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2012/93/2 Door handle, Clyde Industries Ltd head office entrance, Perspex, maker unknown, North Sydney, New South Wales, Australia, probably 1972-1996. Click to enlarge.

Clyde Industries door handle

Made 1972-1996
This Perspex door handle is from the North Sydney head office of Clyde Industries Limited, parent company of Clyde Engineering from 1972 until the office was relocated to Chatswood in December 1996. The handle features an inlayed representation of the phoenix bird, the symbol of Clyde Engineering which was an iconic feature of the state's industrial landscape for over a century, particularly in locomotive manufacture and servicing.

The phoenix bird symbol was used and interpreted by the original Clyde Engineering Company and later by the Clyde Group of companies as the chief identifying emblem to signify excellence through adversity, and to foster a sense of pride in the design and manufacture of its engineered products.

Corporate emblems are significant for the coded messages that they convey to employees, patrons, and customers. Clyde Engineering was established at a time when Australia had a confident vision of its destiny. The Phoenix emblem exemplifies Clyde's commitment to the nation's industrial strength and future, through prosperous and uncertain economic times.


Object No.


Object Statement

Door handle, Clyde Industries Ltd head office entrance, Perspex, maker unknown, North Sydney, New South Wales, Australia, probably 1972-1996

Physical Description

Square block of polished acrylic with edges featuring a narrow rebate and an inlay-carved phoenix bird design with unpolished tool-cut finish on front face.


No marks.



207 mm


207 mm


48 mm





Door handle, made by an unknown maker in Australia, probably between 1972-1996.

The door handle would have been made from a block of poly-methyl methacrylate (known most commonly by the commercial name "Perspex"), cut to the required dimensions, rebated on the edges and polished.

The phoenix bird would probably have been created using a high speed steel or diamond-tipped tool to create the inlay carving. To achieve the accuracy required, it may have been necessary to first make a mould of the phoenix bird in relief in wood and then create an inlay or "negative" of this mould as a template. Using a stylus tool connected to an articulated arm which in turn would be attached to the high speed cutting tool, the inlay carving could have been created in the Perspex block by tracing the shape and depth of the inlay mould template with the stylus, which would have been replicated by the cutting tool.





This door handle was one of two that adorned the glass entrance doors of the head office of Clyde Industries Limited at 140 Arthur Street, North Sydney.

The meaning of Clyde's phoenix bird symbol:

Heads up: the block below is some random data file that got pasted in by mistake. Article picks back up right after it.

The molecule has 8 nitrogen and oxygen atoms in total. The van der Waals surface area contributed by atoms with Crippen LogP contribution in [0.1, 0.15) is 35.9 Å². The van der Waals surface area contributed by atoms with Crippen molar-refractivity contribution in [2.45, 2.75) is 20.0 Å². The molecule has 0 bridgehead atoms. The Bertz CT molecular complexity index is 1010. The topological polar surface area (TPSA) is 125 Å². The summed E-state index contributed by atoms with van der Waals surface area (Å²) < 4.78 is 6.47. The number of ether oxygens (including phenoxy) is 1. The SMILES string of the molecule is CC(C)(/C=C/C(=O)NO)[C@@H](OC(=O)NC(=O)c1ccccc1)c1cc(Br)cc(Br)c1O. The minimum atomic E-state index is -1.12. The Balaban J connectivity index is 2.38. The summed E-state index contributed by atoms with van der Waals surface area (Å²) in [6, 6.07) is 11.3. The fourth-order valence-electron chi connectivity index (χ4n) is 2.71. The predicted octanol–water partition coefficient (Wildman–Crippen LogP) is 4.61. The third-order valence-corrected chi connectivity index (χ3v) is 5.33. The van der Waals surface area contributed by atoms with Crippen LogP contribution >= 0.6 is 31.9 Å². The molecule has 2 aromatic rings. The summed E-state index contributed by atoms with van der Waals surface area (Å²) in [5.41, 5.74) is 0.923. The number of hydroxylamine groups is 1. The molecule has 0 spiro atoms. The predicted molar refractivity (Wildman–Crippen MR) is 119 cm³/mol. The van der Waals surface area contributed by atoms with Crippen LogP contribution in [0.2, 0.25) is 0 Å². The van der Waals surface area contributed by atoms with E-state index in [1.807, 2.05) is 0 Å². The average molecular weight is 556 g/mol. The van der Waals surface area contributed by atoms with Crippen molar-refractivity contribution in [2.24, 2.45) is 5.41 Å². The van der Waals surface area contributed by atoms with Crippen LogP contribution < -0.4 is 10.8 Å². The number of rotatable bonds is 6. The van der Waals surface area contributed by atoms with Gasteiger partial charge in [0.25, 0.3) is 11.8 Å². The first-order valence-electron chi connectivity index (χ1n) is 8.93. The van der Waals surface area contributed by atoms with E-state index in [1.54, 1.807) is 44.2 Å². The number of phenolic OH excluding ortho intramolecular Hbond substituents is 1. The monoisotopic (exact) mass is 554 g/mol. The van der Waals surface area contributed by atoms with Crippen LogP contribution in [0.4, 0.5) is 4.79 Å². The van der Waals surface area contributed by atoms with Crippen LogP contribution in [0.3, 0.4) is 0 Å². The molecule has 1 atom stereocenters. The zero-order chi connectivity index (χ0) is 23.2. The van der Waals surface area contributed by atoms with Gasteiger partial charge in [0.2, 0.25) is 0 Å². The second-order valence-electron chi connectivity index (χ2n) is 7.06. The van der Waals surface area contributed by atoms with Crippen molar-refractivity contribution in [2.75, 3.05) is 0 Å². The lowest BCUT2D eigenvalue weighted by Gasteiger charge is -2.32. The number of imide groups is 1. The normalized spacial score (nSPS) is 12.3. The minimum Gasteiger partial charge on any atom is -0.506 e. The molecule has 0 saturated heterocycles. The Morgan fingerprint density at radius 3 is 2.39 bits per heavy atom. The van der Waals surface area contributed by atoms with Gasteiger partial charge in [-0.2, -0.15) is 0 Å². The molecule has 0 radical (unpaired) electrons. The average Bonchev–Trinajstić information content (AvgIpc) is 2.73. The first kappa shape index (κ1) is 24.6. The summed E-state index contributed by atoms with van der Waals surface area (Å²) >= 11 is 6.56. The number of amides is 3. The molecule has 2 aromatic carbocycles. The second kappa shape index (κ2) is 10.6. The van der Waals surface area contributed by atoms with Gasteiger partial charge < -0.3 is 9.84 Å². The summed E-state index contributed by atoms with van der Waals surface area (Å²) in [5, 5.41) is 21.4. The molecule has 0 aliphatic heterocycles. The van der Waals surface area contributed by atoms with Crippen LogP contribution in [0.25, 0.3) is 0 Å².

The origins of the phoenix bird symbolism was described in "Clyde News", an in-house magazine of Clyde Industries, and reproduced on the sleeve of James Murray's (1992) published history of the firm:

"We are all familiar with our company's Phoenix symbol. We see it on our letterheads, in our advertisements, on locomotives and hundreds of other Clyde products. But what does it mean? The Phoenix, a fabled bird from the mythology of Ancient Greece, represented the sun. Only one Phoenix existed at any time and it was always male. It was larger than an eagle and it had brilliant gold, reddish and purple feathers.

After living for 500 years (some scholars said 97,200 years), the Phoenix burned itself on a funeral pyre... and rose from the ashes with a renewed vigour, youth and beauty.

The new Phoenix carried the remains of the old to Heliopolis, the ancient city of the sun, and offered them up on an altar to the sun. For, like the sun, which dies each evening to rise again in greater brilliance next morning, the Phoenix is a symbol of immortality and spiritual rebirth."

(Murray, James, "Phoenix to the World: The Story of Clyde Industries and Sir Raymond Purves CBE", Playright Publishing Pty Ltd, Sydney, 1992, rear dust jacket).

Clyde phoenix bird evolution

(1) Clyde Engineering Co. Pty Ltd registered the phoenix as their company seal in October 1898. It was designed by John Saw for a fee of £4 (Murray, 1992, p34).

(2) Clyde also used the phoenix as their emblem around 1899. It was manufactured from cast iron and firstly applied to steam trucks.

(3) Clyde Engineering Co. Pty. Ltd. was removed from around the periphery and replaced with just "Clyde" under the emblem when Clyde Industries was registered in 1949.

(4) The phoenix emblem was then etched on brass plate and coloured.

(5) The phoenix emblem underwent many minor changes until it was modernised in December 1996. (Refer Museum object no. 2008/14/1, production drawing no. 259000001).

Clyde Industries

(1) 1949: Clyde Industries registered and located at Ocean Street, Edgecliff, New South Wales.

(2) 1969: Clyde Industries moved to Australia Square, Sydney.

(3) 1972: Clyde Industries move to their own building at 140 Arthur Street, North Sydney, New South Wales, where the door handle was featured on one of the two main entrance doors.

(4) 1996: Evans Deakin Industries (parent company of Walkers Limited) took over Clyde Industries.

(5) 1996: Clyde Industries moved to Chatswood, New South Wales.

(6) 2001: Clyde Industries, Walkers Limited and Evans Deakin Industries merged to become Downer EDI Rail.


Credit Line

Gift of Keith Edwards, 2012

Acquisition Date

30 July 2012

Cite this Object


Clyde Industries door handle 2020, Museum of Applied Arts & Sciences, accessed 8 July 2020, <>


{{cite web |url= |title=Clyde Industries door handle |author=Museum of Applied Arts & Sciences |access-date=8 July 2020 |publisher=Museum of Applied Arts & Sciences, Australia}}

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